Here we go again.
What an ominous way to start a review, isn’t it? But that’s pretty much how I felt as I sat down to watch the third episode of the show’s season – kind of like: okay, let’s get this over with.
Not a ringing endorsement, I know.
The problem with “Sinking Day,” no, the problem with Powerless in general, is that even when it makes you laugh – and they do manage it at times – they still don’t make you feel.
Feel what, you ask? Anything, really. Any amusement one might feel is short-lived, because there’s no attachment to anything or anyone. We don’t want to be like Emily, we think Teddy’s an ass, Jackie comes off as more mean than quirky, Ron’s not as funny as he thinks he is, and Van is just …there, bumbling around in what I assume is supposed to be a charming way.
This episode, they even manage to be offensive while trying to be edgy, which proves that Powerless just doesn’t have it in them to be that. They’re meant to be the light, fun show that you can watch for the laughs and the fun references to superheroes, not the type of comedy that can play on stereotypes and come out looking smart.
Which is a damn shame because, from the original pilot, I was convinced Powerless could do both, while also providing us with the female heroine we needed, no, the one we deserved.
The issue is not with the acting – Vanessa Hudgens brings an earnestness to the role that’s refreshing, and she has great comedic timing, she just doesn’t have the best lines. Alan Tudyk is a genius who’s woefully underused in this, and even when the show does manage to pull of fun gags with Teddy, Jackie, Ron and Wendy, the resolution always seems to go to the exact place the audience was expecting it to go.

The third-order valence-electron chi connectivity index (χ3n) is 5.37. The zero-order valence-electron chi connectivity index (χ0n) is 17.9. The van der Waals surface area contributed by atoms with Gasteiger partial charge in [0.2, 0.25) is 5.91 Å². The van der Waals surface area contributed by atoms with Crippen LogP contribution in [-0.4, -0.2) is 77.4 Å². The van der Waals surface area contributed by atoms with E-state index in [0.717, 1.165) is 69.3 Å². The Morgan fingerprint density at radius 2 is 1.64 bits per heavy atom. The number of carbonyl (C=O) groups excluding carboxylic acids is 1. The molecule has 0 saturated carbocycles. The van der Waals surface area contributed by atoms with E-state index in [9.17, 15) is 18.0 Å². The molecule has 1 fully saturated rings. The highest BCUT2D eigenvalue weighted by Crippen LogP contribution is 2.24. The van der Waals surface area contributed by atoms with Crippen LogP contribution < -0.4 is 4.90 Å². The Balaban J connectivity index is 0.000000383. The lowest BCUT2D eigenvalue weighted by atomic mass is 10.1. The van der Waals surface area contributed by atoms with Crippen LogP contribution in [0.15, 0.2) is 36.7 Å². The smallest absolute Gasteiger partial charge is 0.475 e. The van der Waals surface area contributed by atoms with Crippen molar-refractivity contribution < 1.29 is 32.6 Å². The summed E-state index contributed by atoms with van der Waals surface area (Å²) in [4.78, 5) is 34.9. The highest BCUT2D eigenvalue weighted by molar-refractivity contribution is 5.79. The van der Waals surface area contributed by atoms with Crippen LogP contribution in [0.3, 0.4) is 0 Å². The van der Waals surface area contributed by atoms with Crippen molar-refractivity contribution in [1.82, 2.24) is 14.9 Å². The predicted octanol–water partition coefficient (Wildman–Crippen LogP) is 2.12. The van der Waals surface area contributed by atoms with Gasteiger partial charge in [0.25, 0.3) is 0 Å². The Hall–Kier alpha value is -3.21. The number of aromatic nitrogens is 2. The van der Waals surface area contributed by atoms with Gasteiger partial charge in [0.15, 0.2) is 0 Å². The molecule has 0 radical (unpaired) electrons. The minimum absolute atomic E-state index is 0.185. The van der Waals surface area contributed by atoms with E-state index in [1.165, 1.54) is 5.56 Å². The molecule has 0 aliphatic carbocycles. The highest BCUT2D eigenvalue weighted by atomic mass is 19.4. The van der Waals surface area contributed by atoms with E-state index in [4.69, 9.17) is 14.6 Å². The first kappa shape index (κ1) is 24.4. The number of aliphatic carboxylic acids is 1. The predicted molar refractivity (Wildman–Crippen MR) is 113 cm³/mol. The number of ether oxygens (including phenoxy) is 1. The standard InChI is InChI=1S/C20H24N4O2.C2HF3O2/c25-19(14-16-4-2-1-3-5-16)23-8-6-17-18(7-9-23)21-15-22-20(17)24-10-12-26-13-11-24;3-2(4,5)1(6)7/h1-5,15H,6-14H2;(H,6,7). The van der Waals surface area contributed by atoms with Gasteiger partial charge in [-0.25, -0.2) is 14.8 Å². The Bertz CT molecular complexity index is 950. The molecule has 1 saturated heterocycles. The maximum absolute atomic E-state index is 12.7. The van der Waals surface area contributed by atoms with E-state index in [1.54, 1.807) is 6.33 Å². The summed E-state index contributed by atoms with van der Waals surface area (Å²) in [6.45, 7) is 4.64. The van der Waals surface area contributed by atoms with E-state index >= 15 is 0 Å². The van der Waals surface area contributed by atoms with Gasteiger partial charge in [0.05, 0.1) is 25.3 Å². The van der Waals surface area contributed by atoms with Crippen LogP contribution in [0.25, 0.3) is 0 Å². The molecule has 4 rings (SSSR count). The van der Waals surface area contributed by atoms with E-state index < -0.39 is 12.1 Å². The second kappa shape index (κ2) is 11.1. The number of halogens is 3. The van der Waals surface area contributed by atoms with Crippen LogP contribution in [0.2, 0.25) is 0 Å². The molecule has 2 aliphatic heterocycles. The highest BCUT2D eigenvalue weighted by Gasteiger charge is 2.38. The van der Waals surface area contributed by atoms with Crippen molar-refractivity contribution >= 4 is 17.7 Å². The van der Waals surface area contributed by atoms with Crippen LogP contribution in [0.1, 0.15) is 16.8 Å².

And three episodes in, that continues to be Powerless’ biggest problem. It never takes a chance; it never goes for the unexpected, not in characterization, not in the jokes, not in plot. It’s all very carefully designed to be funny, and though that means that, inevitably, the show is funny at times, it also means it’s not endearing or relatable.
Viewers have gotten smarter. They want more than the superficial, expected joke. They want their comedies to have heart, to speak to the human experience, to be relatable.
Can Powerless ever be that? At this point, it seems hopeless to ask for more. Can it at least be entertaining and fun? Hopefully. Because, so far, it seems like people are not connecting to it, and as much as I haven’t loved the execution, I still love the idea and I think it’s a damn tragedy that we’re close to losing a female-led comedy that had the potential to be the best new show this year.
So, for Vanessa, for the possibilities, I’m still gonna be watching. But you’re dangerously close to losing me, Powerless. Make me care about something.
- Emily: “Brendan Fraser?” Van: “He’s revered in Atlantis for some reason…”
- Ron: “I’m from Atlantis.” Emily: “I thought you said you were from Atlanta.” Ron: “No, that’s Donald Glover, and it might be racist that you heard that.”
- Van: “You never speak of your mother. Did you drive her to suicide with these stories?”
- Do people really think Bruce Wayne could be The Flash or is that just a fun thing to throw around? Because, if so, DCTV universe people and I need to have a LONG talk about common sense and deductive reasoning.
- The election jokes! The election jokes! In this case, would Hillary be the supervillain or Trump? Because I’m not saying he’s looking more like the answer, but he kinda is.
What about you? Do you love the show? Hate it? Share with us in the comments below!
Powerless airs Thursdays at 8:30/7:30c on NBC.